Free public Wi-Fi in Harvard Square launched by businesses, city

As home to one of the world’s top universities, Harvard Square normally hosts the exchange of ideas, but can now host the exchange of data, too. Last week a number of businesses and organizations partnered to launch free public Wi-Fi for users within a half mile of the square in Cambridge, Massachusetts.

“Wireless in Harvard Square is really going to add to the ambiance, to the access and to the enjoyment of Harvard Square,” said E. Denise Simmons, mayor of Cambridge.

After she flipped the oversized, cartoon-style switch, a Harvard alumnus who returned for his 50th reunion was possibly the network’s first official user, even though the network had actually been operational for about 24 hours prior to the official launch.

Logging on just seconds after the launch, the passerby accessed his class reunion Web site using his smartphone.

Anaptyx, the company that installed the network, is able to monitor how many users are connected to each node. At launch more than 150 users in the half mile coverage area were using the network. Users connect through routers by Meraki, a company that has done similar deployments around the world. Most notable is in San Francisco where, according to the company, 90,000 people have connected to the test bed network, Free the Net.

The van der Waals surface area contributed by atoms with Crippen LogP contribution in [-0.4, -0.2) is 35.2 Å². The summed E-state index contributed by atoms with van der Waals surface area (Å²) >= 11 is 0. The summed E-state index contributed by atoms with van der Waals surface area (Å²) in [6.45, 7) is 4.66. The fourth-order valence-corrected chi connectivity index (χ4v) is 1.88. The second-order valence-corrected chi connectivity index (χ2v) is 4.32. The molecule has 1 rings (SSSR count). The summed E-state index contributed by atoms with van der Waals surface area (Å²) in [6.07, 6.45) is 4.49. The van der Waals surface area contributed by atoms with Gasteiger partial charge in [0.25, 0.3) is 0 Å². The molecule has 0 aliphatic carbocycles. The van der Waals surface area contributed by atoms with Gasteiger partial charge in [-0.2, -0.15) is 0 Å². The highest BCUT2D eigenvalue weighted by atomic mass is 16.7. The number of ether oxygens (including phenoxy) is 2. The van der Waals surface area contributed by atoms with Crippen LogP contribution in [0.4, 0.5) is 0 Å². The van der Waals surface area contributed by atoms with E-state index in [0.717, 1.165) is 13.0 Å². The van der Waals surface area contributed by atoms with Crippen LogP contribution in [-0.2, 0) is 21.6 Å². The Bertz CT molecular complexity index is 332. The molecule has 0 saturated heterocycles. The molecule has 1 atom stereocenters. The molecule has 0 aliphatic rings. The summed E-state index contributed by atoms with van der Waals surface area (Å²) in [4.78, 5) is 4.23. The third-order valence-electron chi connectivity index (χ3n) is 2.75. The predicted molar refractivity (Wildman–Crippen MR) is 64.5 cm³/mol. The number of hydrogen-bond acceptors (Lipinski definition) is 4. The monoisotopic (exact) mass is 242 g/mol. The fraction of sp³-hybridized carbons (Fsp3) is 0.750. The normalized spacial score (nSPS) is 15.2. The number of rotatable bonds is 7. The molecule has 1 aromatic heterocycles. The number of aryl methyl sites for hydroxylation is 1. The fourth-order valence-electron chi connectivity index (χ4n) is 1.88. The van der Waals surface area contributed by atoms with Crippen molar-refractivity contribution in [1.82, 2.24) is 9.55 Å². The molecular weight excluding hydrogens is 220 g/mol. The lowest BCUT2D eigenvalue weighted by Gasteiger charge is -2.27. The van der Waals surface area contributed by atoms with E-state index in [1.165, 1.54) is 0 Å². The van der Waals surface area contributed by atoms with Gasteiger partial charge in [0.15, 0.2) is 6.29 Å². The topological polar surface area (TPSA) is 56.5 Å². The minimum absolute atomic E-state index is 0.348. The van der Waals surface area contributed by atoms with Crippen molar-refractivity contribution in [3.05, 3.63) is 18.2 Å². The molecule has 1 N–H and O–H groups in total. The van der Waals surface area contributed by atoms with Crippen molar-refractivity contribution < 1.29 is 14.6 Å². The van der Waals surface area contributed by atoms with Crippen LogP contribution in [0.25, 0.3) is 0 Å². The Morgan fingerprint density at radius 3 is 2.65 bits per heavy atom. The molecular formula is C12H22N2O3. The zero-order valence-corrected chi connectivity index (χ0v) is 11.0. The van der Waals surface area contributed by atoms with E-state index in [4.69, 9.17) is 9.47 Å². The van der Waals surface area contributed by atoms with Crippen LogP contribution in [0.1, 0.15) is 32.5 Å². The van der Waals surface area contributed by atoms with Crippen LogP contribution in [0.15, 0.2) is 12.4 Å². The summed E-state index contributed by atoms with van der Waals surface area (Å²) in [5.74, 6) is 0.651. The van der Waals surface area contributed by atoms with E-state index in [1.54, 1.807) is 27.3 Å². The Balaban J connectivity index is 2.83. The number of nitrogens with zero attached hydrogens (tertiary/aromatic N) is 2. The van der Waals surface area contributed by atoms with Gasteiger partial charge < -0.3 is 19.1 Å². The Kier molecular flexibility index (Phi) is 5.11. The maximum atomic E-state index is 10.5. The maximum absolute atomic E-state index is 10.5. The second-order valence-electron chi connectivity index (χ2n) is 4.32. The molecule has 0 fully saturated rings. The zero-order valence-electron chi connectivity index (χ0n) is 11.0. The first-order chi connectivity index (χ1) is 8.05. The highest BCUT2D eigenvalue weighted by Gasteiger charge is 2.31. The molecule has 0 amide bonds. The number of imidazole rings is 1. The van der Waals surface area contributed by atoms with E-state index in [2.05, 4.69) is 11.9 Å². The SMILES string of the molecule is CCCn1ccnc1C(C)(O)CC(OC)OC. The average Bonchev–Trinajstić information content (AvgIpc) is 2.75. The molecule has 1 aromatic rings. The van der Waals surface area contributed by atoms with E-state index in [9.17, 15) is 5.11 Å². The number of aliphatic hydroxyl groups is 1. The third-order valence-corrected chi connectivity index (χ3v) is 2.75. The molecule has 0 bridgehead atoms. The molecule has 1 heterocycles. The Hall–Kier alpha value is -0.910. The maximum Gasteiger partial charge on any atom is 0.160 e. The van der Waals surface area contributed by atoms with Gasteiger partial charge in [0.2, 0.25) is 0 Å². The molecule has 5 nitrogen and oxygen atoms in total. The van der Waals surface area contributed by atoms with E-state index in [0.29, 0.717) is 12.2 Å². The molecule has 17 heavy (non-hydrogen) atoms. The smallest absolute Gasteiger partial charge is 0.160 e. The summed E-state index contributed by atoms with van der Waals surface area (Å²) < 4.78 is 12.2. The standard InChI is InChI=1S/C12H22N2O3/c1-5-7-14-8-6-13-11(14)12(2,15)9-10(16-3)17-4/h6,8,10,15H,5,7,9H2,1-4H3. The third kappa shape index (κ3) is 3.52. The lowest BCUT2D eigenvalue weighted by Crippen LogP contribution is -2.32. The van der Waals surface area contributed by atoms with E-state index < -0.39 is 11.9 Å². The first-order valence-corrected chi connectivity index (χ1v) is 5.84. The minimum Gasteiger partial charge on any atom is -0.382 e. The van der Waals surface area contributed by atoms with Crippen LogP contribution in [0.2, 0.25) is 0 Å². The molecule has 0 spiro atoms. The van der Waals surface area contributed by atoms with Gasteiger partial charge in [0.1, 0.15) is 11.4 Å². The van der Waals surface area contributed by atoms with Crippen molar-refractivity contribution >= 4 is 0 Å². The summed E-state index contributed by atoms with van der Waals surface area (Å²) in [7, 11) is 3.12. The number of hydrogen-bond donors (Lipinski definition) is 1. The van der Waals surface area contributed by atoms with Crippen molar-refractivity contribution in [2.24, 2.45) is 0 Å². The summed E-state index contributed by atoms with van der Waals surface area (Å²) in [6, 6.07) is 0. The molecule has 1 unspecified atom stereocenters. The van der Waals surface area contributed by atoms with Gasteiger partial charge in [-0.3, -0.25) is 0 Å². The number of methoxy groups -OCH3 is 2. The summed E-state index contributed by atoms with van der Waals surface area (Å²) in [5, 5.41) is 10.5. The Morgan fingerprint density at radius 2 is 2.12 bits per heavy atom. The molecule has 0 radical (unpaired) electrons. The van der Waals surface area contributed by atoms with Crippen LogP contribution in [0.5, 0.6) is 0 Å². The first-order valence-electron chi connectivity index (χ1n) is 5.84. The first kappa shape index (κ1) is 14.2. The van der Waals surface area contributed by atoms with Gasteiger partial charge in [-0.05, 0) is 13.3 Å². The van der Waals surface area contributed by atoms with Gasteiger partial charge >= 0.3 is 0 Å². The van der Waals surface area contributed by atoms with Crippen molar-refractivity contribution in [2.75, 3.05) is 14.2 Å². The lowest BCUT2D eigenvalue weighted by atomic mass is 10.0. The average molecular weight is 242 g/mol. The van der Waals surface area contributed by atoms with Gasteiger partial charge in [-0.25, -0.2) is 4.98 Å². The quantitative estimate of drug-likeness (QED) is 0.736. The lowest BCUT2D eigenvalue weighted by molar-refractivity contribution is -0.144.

The network in Cambridge is not password protected and users are only required to click through a splash page before surfing for free. To cut down on long-term use of the network, the splash page displays every 12 hours, forcing users to click through to get access again, and video streaming and file sharing are discouraged. Nevertheless users will experience 2M bps (bits per second) download speeds and up to 1M bps upload transmission, according to Anaptyx.

The wireless units are not much larger than a traditional wireless router. There are 33 of them scattered throughout the area; half mounted indoors and half mounted outdoors. The 2.4 GHz units are waterproof and use a 7 decibel omnidirectional antenna.

The Harvard Square Business Association drove the project while working with the city of Cambridge, HarvardUniversity and other local businesses. The Executive Director of the Harvard Square Business Association Denise Jillson said in a statement, “The research and installation period took a little longer than anticipated, but the delay worked to our advantage as the technology kept improving.” The actual construction and deployment of the network happened in just one week with Anaptyx meeting the deadline of having the network ready for Harvard’s 357th commencement.

“We signed the contract last Wednesday and it is Wednesday a week later and the network is up,” said Anaptyx CEO Kenneth Carnesi, Jr. on launch day. The Harvard Square project is the first city implementation for Anaptyx as it traditionally outfits apartment and condominium complexes.

According to Jillson, the Harvard Square Business Association paid just under US$20,000 for the hardware and DSL (Digital Subscriber Line) lines to launch the free Wi-Fi. It will continue to fund the DSL connections and add more if needed. The businesses that host the nodes pay for the electricity, which is anticipated to cost less than $20 a year.

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